Matthew Norman's Media Diary

Me and Libby: the heat's really on
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The Independent Online

I am on the verge of succumbing to a fit of the vapours after a dramatic exchange with Libby Purves, presenter of the weekly collation of self-publicists, pluggers and faux-eccentrics that is Radio 4's Midweek. Writing from her home in Suffolk, Libby launches her first strike by accusing me of cowardice over the non-appearance of an e-mail address at the end of one of my pieces, before moving smoothly through the gears.

"I appreciate that, in your particular niche, you have to get by on a diet of press releases and random spite," - Libbers, old thing, miiiiaooow! - "but you were unfair - not on me, presenters are a matter of taste, I have bêtes noires, too - but on the production team and the majority of guests." (Last week's cast included a man who raids people's homes to perform theatre in their sitting rooms.) "You are entitled to hate Midweek's tone, but you're not entitled to sneer at every poor bastard who comes on, nor the decent professionals who book them. So don't be so fucking pathetic, Matthew..."

The reply did little to assuage her, least of all the suggestion that this hackneyed declaration of showbizzy altruism (you know the old line, "It's not me I'm upset for, I'm big enough to look after myself; it's the little folk working so tirelessly behind the scenes...") was unworthy of her. But let's pause for breath, and come back to it below.

A WORD of sympathy for another titan of radio with a neat line in self-parody. If you missed Nicky Campbell on Just the Two of Us, the BBC1 show on which celebs performed duets with pros (in his case, the soul singer Beverley Knight), it must be said that his "Bridge Over Troubled Water" on Thursday may have been the worst cover of the ballad since Linda Ronstadt's unintentional comedy classic. Having said that, his earlier rendition of "Edelweiss" was a triumph. But on Thursday, tears welled in his eyes when he had to say, "So long, farewell, auf Wiedersehen, adieu (to yieu and yieu and yieu-ieu)", after being voted off, and you wonder why such a sensitive soul would put himself through being judged by the public on something he takes so seriously. Still, let no one deny, he has balls. As for that ambition to present Newsnight, probably best let it go.

BACK TO Libby, and her second missive, sent by e-mail. "Thanks for answer," this begins. "It answers a question that was in my mind, ie, yes, indeed, you ARE a bit of a creep." Hardly an original point, but worth making all the same. "I am not defending 'little folk behind the scenes'. They're not little folk. They're the ones who make the programme. They book bloody good guests. I could not give a flying fuck what you think of my tone or broadcasting manner..." - if only she was this feisty with the twerp who crossed the Atacama Desert in a supermarket trolley pulled by a three-legged llama, you could almost listen - "...but I will not have it suggested that Chris and Louise book wallyish guests. Yours with rather fewer best wishes, L."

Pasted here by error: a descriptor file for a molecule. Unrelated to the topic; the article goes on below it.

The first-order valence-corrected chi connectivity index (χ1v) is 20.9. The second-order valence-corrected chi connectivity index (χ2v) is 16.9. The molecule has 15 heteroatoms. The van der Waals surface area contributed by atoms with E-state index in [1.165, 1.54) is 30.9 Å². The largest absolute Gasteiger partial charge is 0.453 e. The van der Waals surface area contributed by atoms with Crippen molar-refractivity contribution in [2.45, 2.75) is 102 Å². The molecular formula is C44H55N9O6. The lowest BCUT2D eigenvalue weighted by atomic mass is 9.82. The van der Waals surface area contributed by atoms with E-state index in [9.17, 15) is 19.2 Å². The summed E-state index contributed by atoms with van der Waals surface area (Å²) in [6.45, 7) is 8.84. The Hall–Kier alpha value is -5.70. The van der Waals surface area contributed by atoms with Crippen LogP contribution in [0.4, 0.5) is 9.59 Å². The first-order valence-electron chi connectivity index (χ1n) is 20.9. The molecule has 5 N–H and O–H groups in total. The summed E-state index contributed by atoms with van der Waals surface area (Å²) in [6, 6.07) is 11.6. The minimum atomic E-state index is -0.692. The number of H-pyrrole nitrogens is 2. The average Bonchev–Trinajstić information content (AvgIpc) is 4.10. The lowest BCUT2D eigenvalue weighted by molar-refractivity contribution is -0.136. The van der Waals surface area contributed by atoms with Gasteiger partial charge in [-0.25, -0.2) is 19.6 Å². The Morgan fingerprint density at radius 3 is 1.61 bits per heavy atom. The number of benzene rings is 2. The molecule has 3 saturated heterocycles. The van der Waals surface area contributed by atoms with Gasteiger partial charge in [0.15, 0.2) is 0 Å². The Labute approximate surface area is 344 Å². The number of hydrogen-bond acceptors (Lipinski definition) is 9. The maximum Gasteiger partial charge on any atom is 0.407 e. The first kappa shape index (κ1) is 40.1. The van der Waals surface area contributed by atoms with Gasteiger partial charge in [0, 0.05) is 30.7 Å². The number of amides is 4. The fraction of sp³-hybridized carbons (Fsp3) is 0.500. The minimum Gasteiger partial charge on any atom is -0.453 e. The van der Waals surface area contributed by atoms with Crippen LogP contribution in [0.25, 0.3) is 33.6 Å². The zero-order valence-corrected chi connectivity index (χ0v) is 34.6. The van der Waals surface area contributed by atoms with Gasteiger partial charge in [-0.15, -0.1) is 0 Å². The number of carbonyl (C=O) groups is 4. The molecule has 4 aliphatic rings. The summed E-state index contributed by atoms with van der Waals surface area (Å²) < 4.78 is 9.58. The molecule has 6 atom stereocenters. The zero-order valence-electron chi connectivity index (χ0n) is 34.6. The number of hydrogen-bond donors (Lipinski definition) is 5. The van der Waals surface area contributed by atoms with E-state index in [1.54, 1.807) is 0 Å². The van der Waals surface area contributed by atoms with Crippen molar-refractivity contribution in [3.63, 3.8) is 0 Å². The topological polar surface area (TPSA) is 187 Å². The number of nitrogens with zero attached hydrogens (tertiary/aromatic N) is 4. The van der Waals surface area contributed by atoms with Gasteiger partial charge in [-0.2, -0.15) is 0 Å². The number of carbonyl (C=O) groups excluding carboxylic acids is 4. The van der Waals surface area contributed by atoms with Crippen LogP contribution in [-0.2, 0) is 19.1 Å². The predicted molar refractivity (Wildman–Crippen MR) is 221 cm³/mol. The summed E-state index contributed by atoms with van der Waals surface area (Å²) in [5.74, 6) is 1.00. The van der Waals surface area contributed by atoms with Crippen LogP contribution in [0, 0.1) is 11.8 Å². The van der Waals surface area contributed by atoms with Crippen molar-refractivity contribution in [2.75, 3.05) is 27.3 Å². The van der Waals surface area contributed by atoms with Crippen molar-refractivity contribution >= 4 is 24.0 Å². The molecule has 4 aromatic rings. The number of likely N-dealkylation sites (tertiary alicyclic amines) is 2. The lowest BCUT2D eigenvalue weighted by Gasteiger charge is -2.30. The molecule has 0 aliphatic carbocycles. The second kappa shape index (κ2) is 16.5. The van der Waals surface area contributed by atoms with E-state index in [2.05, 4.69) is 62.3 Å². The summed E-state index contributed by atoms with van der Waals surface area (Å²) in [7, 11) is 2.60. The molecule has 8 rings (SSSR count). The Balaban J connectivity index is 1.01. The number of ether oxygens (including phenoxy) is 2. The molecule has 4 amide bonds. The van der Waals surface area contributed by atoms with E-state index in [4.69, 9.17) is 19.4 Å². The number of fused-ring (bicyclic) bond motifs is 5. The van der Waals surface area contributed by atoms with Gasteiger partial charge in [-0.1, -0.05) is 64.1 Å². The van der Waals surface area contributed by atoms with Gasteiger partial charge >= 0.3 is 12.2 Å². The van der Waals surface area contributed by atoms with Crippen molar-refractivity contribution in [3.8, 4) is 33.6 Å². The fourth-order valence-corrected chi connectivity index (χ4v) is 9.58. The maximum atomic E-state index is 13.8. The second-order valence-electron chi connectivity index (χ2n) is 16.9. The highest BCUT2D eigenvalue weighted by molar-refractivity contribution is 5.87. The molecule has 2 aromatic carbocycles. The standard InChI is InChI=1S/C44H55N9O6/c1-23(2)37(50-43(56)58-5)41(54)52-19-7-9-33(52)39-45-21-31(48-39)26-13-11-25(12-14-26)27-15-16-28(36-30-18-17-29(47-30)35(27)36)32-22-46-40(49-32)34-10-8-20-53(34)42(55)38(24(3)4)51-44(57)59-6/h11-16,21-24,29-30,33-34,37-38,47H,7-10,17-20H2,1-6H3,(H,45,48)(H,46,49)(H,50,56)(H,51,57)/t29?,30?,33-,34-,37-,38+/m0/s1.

As we will see below, a subsequent attempt at bridge-building, involving the suggestion that this hands-off Libby must have had a personality transplant since a forceful stint editing Punch, was to backfire.

ONCE AGAIN, events make it rather difficult to reach the Secretary of State for Culture, Media and Sport to discuss her reneging on the deal to keep live Test cricket on terrestrial TV, after being lobbied by the Sky TV boss James Murdoch. As media-related scandals go, this one seems destined to take a back seat. Meanwhile, there is no truth in rumours that Tessa Jowell's department has negotiated the sale of the entire BBC archive to Silvio Berlusconi's Rai network for a timeshare on a Ligurian villa, a turbocharged Fiat Uno and half a bottle of sambuca.

INCIDENTALLY, AN apology to Tony Blair for repeating here that he once spent hours on the phone to Berlusconi, trying, but failing, to broker a satellite- TV deal for his (Blair's) guv'nor Rupert Murdoch. In fact, the call was to Romano Prodi, then Italian PM, about a satellite channel owned by Berlusconi. If any impression was given by this false fact that Blair was happy to act as middleman between two media billionaires with whom he wished to ingratiate himself, sincere apologies for the mistake.

BACK, FINALLY, to Libby, and her third and final communiqué: "a) I never edited Punch, what the hell are you talking about?" it begins. Then: "b) The system is that producers book guests, and presenters are briefed 2-3 days ahead. Presenters neither rule the roost nor swan in at 8.57." And: "c) If you actually look at guests ... you will find some remarkable and serious people... What I say is not queeny but wholly sincere. If you can't get that, tough. Still, I'm glad to have got under your skin. Goodbye now, forever..."

For the record, although this gifted ironist did write for Punch, it was Tatler she edited, and her staff back then will warm to the meek team-player of today. Now she's had her right to reply, let that be an end to it. Never again will I ask if anyone can cite a more depressing 12-word sentence than, "And now on Radio 4, it's time for Midweek with Libby Purves". Not for a month or so, at least.